In less than one week, through an amazing outpouring of support for Black lives from the Pride community, the Louisville Pride Foundation raised $50,000 for The Bail Project. “This funding will support our revolving bail fund and also our expanded community support for individuals released during COVID-19,” said Shameka Parrish-Wright, Operations Manager for The Bail Project-Louisville, “We’ve been assisting people with housing, cell phones, and transportation.”
Following this success, the Executive Committee of the Louisville Pride Foundation has created a new “Social Justice Fund,” which will make grants and awards to groups promoting social justice and human dignity, with a focus on anti-racist work. After the $50,000 is presented to the Bail Project, future fundraising will benefit multiple social justice organizations.
“We are excited to build on the success of the Bail Project fundraiser, and begin raising money that can support organizations like Black Lives Matter Louisville, Louisville Showing Up for Racial Justice, Russell Place of Promise, the Kentucky Health Justice Network, and more,” said Louisville Pride Foundation Board Chair Ashleigh Donaldson.
Louisville Pride is using its Digital Pride Initiative to support the cause. The Republic Bank “Queens in Quarantine” Variety Show has featured discussion about the events in the community, and is being used to raise funds for the new Social Justice Fund. The Community Conversations video and podcast series is being used to amplify the voices of people of color and talk about solutions to police violence.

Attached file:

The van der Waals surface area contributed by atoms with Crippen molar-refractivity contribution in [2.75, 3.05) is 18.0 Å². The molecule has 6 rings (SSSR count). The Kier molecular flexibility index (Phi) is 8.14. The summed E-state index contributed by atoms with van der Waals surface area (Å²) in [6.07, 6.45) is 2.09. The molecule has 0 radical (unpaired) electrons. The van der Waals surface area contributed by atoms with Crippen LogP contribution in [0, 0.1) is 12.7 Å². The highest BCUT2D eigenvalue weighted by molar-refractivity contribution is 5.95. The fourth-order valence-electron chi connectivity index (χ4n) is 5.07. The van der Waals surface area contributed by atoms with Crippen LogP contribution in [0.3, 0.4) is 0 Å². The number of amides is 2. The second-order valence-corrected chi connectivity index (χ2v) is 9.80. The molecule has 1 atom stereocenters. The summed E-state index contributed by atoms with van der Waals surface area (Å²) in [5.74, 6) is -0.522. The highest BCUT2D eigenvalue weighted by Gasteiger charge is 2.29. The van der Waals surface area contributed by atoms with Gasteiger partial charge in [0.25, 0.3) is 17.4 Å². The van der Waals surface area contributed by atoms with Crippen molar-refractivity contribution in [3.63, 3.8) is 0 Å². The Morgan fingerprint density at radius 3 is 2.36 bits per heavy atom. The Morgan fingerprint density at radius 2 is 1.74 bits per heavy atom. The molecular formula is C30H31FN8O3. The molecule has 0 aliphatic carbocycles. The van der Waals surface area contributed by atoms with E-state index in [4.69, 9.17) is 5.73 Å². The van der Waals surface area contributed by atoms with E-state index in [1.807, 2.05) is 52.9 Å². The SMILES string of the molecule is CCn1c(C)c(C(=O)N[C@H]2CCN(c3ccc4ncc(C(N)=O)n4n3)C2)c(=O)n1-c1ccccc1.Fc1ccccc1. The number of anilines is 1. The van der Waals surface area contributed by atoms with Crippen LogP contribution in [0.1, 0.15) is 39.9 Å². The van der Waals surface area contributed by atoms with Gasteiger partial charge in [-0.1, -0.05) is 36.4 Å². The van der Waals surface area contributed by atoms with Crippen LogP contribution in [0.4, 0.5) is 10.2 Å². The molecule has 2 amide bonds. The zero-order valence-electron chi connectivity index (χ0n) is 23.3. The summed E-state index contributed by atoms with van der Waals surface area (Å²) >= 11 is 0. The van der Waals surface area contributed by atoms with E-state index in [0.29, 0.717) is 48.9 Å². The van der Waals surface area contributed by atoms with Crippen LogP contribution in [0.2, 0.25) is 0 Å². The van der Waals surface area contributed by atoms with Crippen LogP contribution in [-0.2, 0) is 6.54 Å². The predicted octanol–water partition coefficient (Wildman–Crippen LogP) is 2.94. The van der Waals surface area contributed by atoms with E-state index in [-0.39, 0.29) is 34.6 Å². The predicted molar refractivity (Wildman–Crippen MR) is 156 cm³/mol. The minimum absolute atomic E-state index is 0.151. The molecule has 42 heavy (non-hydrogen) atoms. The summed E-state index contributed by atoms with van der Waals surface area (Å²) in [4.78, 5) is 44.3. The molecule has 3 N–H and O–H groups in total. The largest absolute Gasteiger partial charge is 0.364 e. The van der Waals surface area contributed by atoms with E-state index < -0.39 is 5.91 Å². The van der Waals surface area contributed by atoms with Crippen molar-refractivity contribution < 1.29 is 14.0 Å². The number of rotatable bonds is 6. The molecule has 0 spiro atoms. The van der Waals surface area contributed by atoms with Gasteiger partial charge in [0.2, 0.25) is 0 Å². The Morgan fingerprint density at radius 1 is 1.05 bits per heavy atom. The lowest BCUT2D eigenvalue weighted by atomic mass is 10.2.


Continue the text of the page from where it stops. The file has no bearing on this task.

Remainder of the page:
“The Queens In Quarantine show is a welcome release and is raising money for a good cause during this time of revolutionary change,” said Victoria Syimone Taylor, one of the show’s co-hosts, “I am happy to be working with the Louisville Pride Foundation to create social change and promote trans representation, visibility and community.”
Disbursements from the Social Justice Fund will be made by the Louisville Pride Board of Directors, based on recommendations from a committee formed for that purpose. The initial committee will be made up exclusively of people of color. “There’s too much gate-keeping in philanthropy,” said Louisville Pride executive director Mike Slaton, “The Social Justice Fund will be accessible and accountable.”